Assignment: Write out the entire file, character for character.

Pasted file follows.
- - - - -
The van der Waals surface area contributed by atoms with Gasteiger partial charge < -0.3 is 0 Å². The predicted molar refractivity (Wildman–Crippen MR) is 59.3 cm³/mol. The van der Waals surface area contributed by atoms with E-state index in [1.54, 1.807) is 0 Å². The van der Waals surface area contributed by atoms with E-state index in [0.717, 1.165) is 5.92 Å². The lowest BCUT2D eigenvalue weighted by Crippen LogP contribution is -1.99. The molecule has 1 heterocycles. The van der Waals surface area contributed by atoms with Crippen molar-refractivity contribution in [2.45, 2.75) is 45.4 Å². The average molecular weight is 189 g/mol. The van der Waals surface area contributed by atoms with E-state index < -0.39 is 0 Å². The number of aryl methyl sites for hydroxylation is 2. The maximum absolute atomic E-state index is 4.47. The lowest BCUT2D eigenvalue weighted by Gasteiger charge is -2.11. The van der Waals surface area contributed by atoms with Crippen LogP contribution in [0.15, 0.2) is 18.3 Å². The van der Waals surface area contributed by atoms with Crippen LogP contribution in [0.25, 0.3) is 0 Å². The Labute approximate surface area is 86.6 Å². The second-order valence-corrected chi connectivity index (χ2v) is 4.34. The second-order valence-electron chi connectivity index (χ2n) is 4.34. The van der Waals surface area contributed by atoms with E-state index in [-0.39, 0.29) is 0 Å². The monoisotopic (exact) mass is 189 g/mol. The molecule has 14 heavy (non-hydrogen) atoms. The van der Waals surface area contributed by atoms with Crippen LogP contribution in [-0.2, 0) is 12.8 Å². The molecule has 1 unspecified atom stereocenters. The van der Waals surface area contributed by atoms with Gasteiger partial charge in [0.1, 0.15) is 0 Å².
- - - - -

The van der Waals surface area contributed by atoms with Gasteiger partial charge < -0.3 is 0 Å². The predicted molar refractivity (Wildman–Crippen MR) is 59.3 cm³/mol. The van der Waals surface area contributed by atoms with E-state index in [1.54, 1.807) is 0 Å². The van der Waals surface area contributed by atoms with E-state index in [0.717, 1.165) is 5.92 Å². The lowest BCUT2D eigenvalue weighted by Crippen LogP contribution is -1.99. The molecule has 1 heterocycles. The van der Waals surface area contributed by atoms with Crippen molar-refractivity contribution in [2.45, 2.75) is 45.4 Å². The average molecular weight is 189 g/mol. The van der Waals surface area contributed by atoms with E-state index < -0.39 is 0 Å². The number of aryl methyl sites for hydroxylation is 2. The maximum absolute atomic E-state index is 4.47. The lowest BCUT2D eigenvalue weighted by Gasteiger charge is -2.11. The van der Waals surface area contributed by atoms with Crippen LogP contribution in [0.15, 0.2) is 18.3 Å². The van der Waals surface area contributed by atoms with Crippen LogP contribution in [0.25, 0.3) is 0 Å². The Labute approximate surface area is 86.6 Å². The second-order valence-corrected chi connectivity index (χ2v) is 4.34. The second-order valence-electron chi connectivity index (χ2n) is 4.34. The van der Waals surface area contributed by atoms with E-state index in [-0.39, 0.29) is 0 Å². The monoisotopic (exact) mass is 189 g/mol. The molecule has 14 heavy (non-hydrogen) atoms. The van der Waals surface area contributed by atoms with Crippen LogP contribution in [-0.2, 0) is 12.8 Å². The molecule has 1 unspecified atom stereocenters. The van der Waals surface area contributed by atoms with Gasteiger partial charge in [0.1, 0.15) is 0 Å².